Pharmaceutical developer Eli Lilly & Company manufactures and markets the drug Prozac and also owns the trademark in the United States. Naples, Fla.-based Natural Answers marketed "Herbrozac," a mood-enhancing herbal supplement, through the Internet.
"In addition to its use of 'Herbrozac' as a brand name, Natural Answers also used the term Prozac in its Web site metatags, although the word did not appear on the [Natural Answers] Web site," Bevilacqua says. Nevertheless, Eli Lilly frowned on the use of the mention of Prozac in Natural Answers' Web site metatags. The pharmaceutical company filed a lawsuit in 1999 in the Seventh Circuit federal district court against Natural Answers for trademark infringement, trademark dilution, and violations of state unfair competition laws.
Although Natural Answers was not successful in setting itself apart from the hundreds of sites a Prozac Web search brings, the appeals court still found in favor of Eli Lilly on the metatag question (No. 00-1375, 7th. Cir. 11/21/2000). Using Prozac in metatags on Natural Answers' Web site, said the appeals court, is like Natural Answers putting up a sign in front of its store with another company's trademark on it.
Trademark basics apply on the Internet
Trademarks, experts say, protect the public interest. Through branding and the use of recognizable trademarks, consumers are able to accurately identify the source of goods and services.
Trademarks also protect a company's name and goodwill, whether in traditional markets or on the Internet."The rules for trademark infringement in Web sites are really no different from other media. Whether it's print or electronic, you can't use other companies' trademarks," Bevilacqua says.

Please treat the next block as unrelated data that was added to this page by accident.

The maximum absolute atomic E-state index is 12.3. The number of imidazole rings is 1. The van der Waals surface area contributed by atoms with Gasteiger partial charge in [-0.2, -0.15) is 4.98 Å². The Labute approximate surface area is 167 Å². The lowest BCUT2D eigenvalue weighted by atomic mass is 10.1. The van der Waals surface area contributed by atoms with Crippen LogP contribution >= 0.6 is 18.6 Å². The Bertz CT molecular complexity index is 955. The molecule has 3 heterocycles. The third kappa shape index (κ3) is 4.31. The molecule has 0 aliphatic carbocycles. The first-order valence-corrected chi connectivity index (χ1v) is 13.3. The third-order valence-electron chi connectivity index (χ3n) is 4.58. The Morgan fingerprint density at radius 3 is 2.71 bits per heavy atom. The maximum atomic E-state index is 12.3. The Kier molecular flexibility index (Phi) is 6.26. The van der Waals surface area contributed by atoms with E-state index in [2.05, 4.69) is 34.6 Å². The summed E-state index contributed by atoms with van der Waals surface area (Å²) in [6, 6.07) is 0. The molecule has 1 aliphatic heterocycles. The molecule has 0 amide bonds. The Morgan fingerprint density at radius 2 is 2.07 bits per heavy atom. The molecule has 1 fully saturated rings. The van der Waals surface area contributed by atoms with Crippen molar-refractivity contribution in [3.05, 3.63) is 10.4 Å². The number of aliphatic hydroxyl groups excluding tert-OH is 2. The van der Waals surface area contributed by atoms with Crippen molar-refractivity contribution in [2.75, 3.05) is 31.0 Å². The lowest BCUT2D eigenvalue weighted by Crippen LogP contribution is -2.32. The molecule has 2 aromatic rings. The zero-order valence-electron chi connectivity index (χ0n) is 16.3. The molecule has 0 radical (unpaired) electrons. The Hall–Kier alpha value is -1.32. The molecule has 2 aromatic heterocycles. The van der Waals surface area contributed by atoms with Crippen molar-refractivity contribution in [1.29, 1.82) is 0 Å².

Confusion is important factor in infringement
In print or on the Web, confusion, or the likelihood of confusing buyers, is the most important issue in determining trademark infringement, Bevilacqua says. When courts look at confusion in trademark infringement claims, they review "the strength of the mark, the similarity of the marks, the sophistication of buyers, the similarity of the goods, actual confusion, good faith in adopting a trademark, quality of the defendant's products, and other factors," Bevilacqua says. "It's a subjective test with no one factor being generally more important than the others."
The court found a likelihood of confusion in the Eli Lilly metatag case, the attorney says. The court stated that "Natural Answers' use of 'Prozac' as a metatag ... is evidence of Natural Answers' intent ... and creates a risk of confusion." Bevilacqua says it was clear infringement. "Natural Answers was clearly using a competitor's trademarked product and was trying to drive customers away from the competitor and trying to create confusion."